Five years after it was first abandoned, the advertising industry is once again ready to pitch its “Big Tent” idea. This time, the rallying call to the marketing communications industry to work together has been made by the Advertising Association (AA).
Ten months into the job, the AA’s new chief executive Baroness Peta Buscombe – a Tory peer – is looking to rebrand the organisation and extend its remit to become an umbrella trade body for the entire UK communications industry (MW last week). But unlike the Institute of Practitioners in Advertising (IPA) – which unveiled similar plans in 2002 – the AA seems to have the support of the other trade bodies.
Even the Direct Marketing Association (DMA), which was the main voice of opposition to the IPA’s proposals five years ago, has given the AA’s “supergroup” plan its blessing.
One advertising source says: “The appetite, and more importantly the need, for a coherent voice is stronger now than ever before. The threat of the increasing restrictions on advertising and various other forms of communications including digital means that we need to present a united front to opinion formers. The AA can help coax all the trade bodies into doing just that.”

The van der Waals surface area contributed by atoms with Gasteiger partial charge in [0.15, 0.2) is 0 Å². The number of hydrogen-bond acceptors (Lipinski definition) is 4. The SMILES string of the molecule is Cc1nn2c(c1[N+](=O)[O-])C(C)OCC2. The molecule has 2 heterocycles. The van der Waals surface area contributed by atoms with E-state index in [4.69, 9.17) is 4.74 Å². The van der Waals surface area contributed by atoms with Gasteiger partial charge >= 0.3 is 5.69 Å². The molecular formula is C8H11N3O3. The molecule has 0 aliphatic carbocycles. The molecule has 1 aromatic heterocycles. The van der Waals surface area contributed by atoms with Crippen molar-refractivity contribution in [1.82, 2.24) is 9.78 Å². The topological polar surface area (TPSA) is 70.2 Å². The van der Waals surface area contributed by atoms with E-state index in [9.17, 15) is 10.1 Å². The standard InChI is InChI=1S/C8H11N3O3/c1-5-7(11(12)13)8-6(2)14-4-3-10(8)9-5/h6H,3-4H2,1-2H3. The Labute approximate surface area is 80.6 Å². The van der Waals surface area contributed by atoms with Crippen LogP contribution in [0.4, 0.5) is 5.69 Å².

Many in the industry believe that Buscombe’s background makes her uniquely placed to spearhead the united front, particularly because of her greater influence with the Government and lobby groups. Former shadow minister in the House of Lords for education and skills, she was the opposition spokesperson in the upper house for the Department of Culture, Media and Sport from 2002 to 2005. Trained as a lawyer and called to the Bar, she also practised law commercially in London and New York before becoming a legal advisor to the IPA.
The Incorporated Society of British Advertisers (ISBA) director general Mike Hughes says that the initiative to drive forward greater co-operation between industry organisations has already been given a “thumbs-up” at a recent event organised by the communications industry.
The event, called Belgrave Day and held at the IPA’s offices, brought together advertisers, media owners and agencies who agreed on the need to have “one voice” to promote the communications industry as a whole and to ensure a degree of consensus on key issues.
“It was a true coming together without a single organisation being the dominant force but with all parts of the village agreeing that present day challenges to communications can be fought if we are all part of this Big Tent run by the AA,” adds Hughes.
Hughes says that since the meeting, key trade body figures have met up to draft a formal strategy for the initiative. He adds that the discussions are still in the “early stages”.
However, some wonder what is so different this time around and are asking why the DMA appears to have had a change of heart. The DMA reportedly said in 2002 that because it was a “tripartite representing clients, agencies and suppliers” it could not be part of an organisation – the IPA – which only represented agencies.